Arthur Scargill loses NUM voting rights

Arthur Scargill Arthur Scargill has been told he no longer qualifies for full membership of the NUM

Related Stories

Former National Union of Mineworkers president Arthur Scargill has been told he no longer qualifies for full membership of the organisation.

Mr Scargill, who led the union during the year-long miners' strike in 1984-5, retired as president in 2002.

NUM national secretary Chris Kitchen said Mr Scargill, who is from Barnsley, remained honorary president of the union, but had lost his voting rights.

Start Quote

It will go down in the annals of trade union history as one of the most despicable actions by a trade union against one of the greatest leaders it has ever had”

End Quote Ken Capstick NUM member

Mr Scargill told friends he would fight the move, PA news agency reported.

He was among a number of people who received letters saying they were no longer eligible for membership of the union.

Mr Kitchen said Mr Scargill could become a "life member", "retired member" or "honorary member" but not a full financial member.

He confirmed that Mr Scargill had been sent a letter informing him that he did not qualify as a member according to the union's own rule book - which Mr Scargill was instrumental in drawing up.

Mr Kitchen told the BBC: "I shall imagine Arthur will be against it but unfortunately we have to abide by the rule book and he has been party to drawing the rule book up."

Mr Kitchen added that the the union's Yorkshire area section had reviewed Mr Scargill's membership and made the decision.

'Witch-hunt'

Former NUM vice-chairman Ken Capstick told BBC's PM programme he felt it was "the most disgraceful day" in the union's history.

"Basically the membership of the union [which Mr Kitchen] has removed from Arthur Scargill denies him any rights under the union's rules or under union membership."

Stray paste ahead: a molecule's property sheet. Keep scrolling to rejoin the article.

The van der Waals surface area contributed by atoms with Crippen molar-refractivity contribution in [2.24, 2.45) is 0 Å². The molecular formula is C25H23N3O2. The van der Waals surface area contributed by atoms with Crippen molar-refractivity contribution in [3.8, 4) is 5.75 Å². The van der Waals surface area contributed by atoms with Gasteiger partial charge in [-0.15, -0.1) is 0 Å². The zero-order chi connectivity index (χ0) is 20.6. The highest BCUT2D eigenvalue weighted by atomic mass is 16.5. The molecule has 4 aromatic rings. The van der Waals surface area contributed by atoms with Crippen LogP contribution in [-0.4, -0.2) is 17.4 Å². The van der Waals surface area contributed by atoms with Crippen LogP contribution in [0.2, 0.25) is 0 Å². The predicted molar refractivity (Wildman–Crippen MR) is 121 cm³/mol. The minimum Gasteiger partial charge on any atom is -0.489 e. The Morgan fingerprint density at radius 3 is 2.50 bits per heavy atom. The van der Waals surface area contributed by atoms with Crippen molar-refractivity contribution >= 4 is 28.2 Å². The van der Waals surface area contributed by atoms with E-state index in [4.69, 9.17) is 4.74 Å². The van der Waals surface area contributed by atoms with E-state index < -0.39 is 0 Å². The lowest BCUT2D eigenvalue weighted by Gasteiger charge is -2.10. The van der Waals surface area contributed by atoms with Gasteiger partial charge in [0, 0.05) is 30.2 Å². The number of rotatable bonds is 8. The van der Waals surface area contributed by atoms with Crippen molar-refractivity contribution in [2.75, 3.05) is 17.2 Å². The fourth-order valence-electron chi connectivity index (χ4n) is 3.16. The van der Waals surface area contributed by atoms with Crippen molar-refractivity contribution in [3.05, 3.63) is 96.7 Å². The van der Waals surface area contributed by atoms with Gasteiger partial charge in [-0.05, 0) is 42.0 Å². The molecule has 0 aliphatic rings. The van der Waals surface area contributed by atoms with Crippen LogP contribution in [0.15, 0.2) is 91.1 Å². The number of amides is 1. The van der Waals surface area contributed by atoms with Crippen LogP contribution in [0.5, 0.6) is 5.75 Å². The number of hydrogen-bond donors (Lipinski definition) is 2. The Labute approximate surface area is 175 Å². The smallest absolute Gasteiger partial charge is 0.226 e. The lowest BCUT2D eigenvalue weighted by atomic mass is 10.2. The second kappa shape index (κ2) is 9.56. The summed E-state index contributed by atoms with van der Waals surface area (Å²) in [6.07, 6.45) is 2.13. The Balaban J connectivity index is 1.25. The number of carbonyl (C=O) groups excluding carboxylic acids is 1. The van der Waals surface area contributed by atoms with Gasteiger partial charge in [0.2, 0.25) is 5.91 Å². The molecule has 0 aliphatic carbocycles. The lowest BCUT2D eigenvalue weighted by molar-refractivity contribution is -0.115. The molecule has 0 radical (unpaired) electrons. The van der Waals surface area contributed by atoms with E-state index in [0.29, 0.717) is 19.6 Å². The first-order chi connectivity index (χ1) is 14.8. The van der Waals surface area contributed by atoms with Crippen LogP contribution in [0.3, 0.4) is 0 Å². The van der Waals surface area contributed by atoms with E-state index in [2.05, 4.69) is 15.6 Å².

He told the BBC he was unhappy with the role Mr Kitchen, who also heads the Yorkshire division, in the decision.

He said he felt Mr Kitchen had carried out a "witch-hunt" against himself, Mr Scargill and others also affected after some members began to raise claims of financial irregularity in the union.

He said: "He has removed one of the greatest trade union leaders that the NUM has ever had from membership."

Mr Capstick disputed Mr Kitchen's explanation and said that Mr Scargill still qualified as a member.

"Anyone employed by the NUM or one of its areas qualifies for full membership of the union under the union's rules", he said.

"Mr Scargill is employed by the Yorkshire area and has a contract of employment until the end of 2011.

"Mr Kitchen's actions are the actions of a desperate man.

"It will go down in the annals of trade union history as one of the most despicable actions by a trade union against one of the greatest leaders it has ever had," he added.

Another former NUM leader said he had also received the same letter and would be fighting the decision to strip him of his full membership.

Steve Kemp, general secretary of the union between 2002 and 2007, said that his rights would be "heavily watered down" if he accepted the offer of partial membership.

He said: "It looks as though the Yorkshire region has decided to look at the membership and get rid of a number of members which is astonishing especially at a time when unions are facing cuts and are losing members."

Mr Kemp, who has held his membership for 31 years, said the union had informed him he could not appeal against the decision but that he would still take steps to "fight" the decision, PA reported.

Mr Scargill, who is also currently leader of the Socialist Labour Party, has continued to carry out work for the union since stepping down as president - a role he was first elected to in 1981.

His clashes with then Prime Minister Margaret Thatcher during the 1980s miners' strike earned him cult status among many miners but the government refused to back down over its plans to close pits.

Although the NUM stood firm at first, miners began to return to work and industrial action was called off - weakening the power of the once mighty union.

More on This Story

Related Stories

The BBC is not responsible for the content of external Internet sites

More UK stories

RSS

Features

BBC © 2014 The BBC is not responsible for the content of external sites. Read more.

This page is best viewed in an up-to-date web browser with style sheets (CSS) enabled. While you will be able to view the content of this page in your current browser, you will not be able to get the full visual experience. Please consider upgrading your browser software or enabling style sheets (CSS) if you are able to do so.